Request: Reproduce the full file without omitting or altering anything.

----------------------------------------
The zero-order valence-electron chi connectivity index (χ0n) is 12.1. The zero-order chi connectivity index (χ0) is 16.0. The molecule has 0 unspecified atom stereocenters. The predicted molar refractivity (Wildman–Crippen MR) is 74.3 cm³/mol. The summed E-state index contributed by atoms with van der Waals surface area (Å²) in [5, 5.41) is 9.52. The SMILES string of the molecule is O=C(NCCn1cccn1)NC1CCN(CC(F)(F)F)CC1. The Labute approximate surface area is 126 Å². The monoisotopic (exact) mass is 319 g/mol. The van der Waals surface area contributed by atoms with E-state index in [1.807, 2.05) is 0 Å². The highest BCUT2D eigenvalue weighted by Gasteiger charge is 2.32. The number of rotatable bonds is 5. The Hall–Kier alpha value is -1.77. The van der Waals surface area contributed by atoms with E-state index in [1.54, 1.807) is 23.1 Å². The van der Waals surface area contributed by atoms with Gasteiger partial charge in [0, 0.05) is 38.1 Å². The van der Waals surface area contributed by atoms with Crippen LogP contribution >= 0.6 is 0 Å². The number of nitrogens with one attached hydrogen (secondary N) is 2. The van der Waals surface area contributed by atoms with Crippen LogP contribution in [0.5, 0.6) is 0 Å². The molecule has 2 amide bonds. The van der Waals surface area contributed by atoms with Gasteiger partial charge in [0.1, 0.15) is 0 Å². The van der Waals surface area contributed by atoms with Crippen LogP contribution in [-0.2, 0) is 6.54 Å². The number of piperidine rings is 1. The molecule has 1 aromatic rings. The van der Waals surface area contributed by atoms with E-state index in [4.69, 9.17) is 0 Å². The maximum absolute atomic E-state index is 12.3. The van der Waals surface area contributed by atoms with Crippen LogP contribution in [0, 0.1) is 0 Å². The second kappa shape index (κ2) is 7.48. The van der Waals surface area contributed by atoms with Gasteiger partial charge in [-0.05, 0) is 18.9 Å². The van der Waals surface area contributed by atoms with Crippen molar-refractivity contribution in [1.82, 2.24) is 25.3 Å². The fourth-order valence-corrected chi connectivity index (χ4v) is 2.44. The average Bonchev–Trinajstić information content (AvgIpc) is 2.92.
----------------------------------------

The zero-order valence-electron chi connectivity index (χ0n) is 12.1. The zero-order chi connectivity index (χ0) is 16.0. The molecule has 0 unspecified atom stereocenters. The predicted molar refractivity (Wildman–Crippen MR) is 74.3 cm³/mol. The summed E-state index contributed by atoms with van der Waals surface area (Å²) in [5, 5.41) is 9.52. The SMILES string of the molecule is O=C(NCCn1cccn1)NC1CCN(CC(F)(F)F)CC1. The Labute approximate surface area is 126 Å². The monoisotopic (exact) mass is 319 g/mol. The van der Waals surface area contributed by atoms with E-state index in [1.807, 2.05) is 0 Å². The highest BCUT2D eigenvalue weighted by Gasteiger charge is 2.32. The number of rotatable bonds is 5. The Hall–Kier alpha value is -1.77. The van der Waals surface area contributed by atoms with E-state index in [1.54, 1.807) is 23.1 Å². The van der Waals surface area contributed by atoms with Gasteiger partial charge in [0, 0.05) is 38.1 Å². The van der Waals surface area contributed by atoms with Crippen LogP contribution >= 0.6 is 0 Å². The number of nitrogens with one attached hydrogen (secondary N) is 2. The van der Waals surface area contributed by atoms with Crippen LogP contribution in [0.5, 0.6) is 0 Å². The molecule has 2 amide bonds. The van der Waals surface area contributed by atoms with Gasteiger partial charge in [0.1, 0.15) is 0 Å². The van der Waals surface area contributed by atoms with Crippen LogP contribution in [-0.2, 0) is 6.54 Å². The number of piperidine rings is 1. The molecule has 1 aromatic rings. The van der Waals surface area contributed by atoms with E-state index in [4.69, 9.17) is 0 Å². The maximum absolute atomic E-state index is 12.3. The van der Waals surface area contributed by atoms with Crippen LogP contribution in [0, 0.1) is 0 Å². The second kappa shape index (κ2) is 7.48. The van der Waals surface area contributed by atoms with Gasteiger partial charge in [-0.05, 0) is 18.9 Å². The van der Waals surface area contributed by atoms with Crippen molar-refractivity contribution in [1.82, 2.24) is 25.3 Å². The fourth-order valence-corrected chi connectivity index (χ4v) is 2.44. The average Bonchev–Trinajstić information content (AvgIpc) is 2.92.